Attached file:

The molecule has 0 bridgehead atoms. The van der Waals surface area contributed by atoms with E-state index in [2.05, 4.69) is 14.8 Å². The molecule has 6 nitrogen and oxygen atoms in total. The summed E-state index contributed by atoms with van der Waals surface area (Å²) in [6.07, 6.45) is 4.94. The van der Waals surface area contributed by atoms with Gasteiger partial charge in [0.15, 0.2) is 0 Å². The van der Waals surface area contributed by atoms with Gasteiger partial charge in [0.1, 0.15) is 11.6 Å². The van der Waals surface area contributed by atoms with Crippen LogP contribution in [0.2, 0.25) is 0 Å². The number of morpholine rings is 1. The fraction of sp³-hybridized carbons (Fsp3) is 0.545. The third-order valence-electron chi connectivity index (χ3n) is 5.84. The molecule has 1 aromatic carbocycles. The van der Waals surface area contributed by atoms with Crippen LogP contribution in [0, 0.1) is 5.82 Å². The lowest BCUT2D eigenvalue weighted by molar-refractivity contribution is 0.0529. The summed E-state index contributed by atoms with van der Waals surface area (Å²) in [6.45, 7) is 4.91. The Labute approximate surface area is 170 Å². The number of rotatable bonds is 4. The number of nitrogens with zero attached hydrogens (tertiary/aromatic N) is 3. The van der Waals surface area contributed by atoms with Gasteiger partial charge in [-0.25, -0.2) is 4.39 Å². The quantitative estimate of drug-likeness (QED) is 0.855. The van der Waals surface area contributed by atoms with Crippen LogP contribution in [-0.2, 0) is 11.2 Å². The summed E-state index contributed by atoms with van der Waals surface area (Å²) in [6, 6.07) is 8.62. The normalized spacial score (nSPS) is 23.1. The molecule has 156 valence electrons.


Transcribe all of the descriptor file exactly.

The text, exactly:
The molecule has 0 bridgehead atoms. The van der Waals surface area contributed by atoms with E-state index in [2.05, 4.69) is 14.8 Å². The molecule has 6 nitrogen and oxygen atoms in total. The summed E-state index contributed by atoms with van der Waals surface area (Å²) in [6.07, 6.45) is 4.94. The van der Waals surface area contributed by atoms with Gasteiger partial charge in [0.15, 0.2) is 0 Å². The van der Waals surface area contributed by atoms with Gasteiger partial charge in [0.1, 0.15) is 11.6 Å². The van der Waals surface area contributed by atoms with Crippen LogP contribution in [0.2, 0.25) is 0 Å². The number of morpholine rings is 1. The fraction of sp³-hybridized carbons (Fsp3) is 0.545. The third-order valence-electron chi connectivity index (χ3n) is 5.84. The molecule has 1 aromatic carbocycles. The van der Waals surface area contributed by atoms with Crippen LogP contribution in [0, 0.1) is 5.82 Å². The lowest BCUT2D eigenvalue weighted by molar-refractivity contribution is 0.0529. The summed E-state index contributed by atoms with van der Waals surface area (Å²) in [6.45, 7) is 4.91. The Labute approximate surface area is 170 Å². The number of rotatable bonds is 4. The number of nitrogens with zero attached hydrogens (tertiary/aromatic N) is 3. The van der Waals surface area contributed by atoms with Gasteiger partial charge in [-0.25, -0.2) is 4.39 Å². The quantitative estimate of drug-likeness (QED) is 0.855. The van der Waals surface area contributed by atoms with Crippen LogP contribution in [-0.2, 0) is 11.2 Å². The summed E-state index contributed by atoms with van der Waals surface area (Å²) in [6, 6.07) is 8.62. The normalized spacial score (nSPS) is 23.1. The molecule has 156 valence electrons.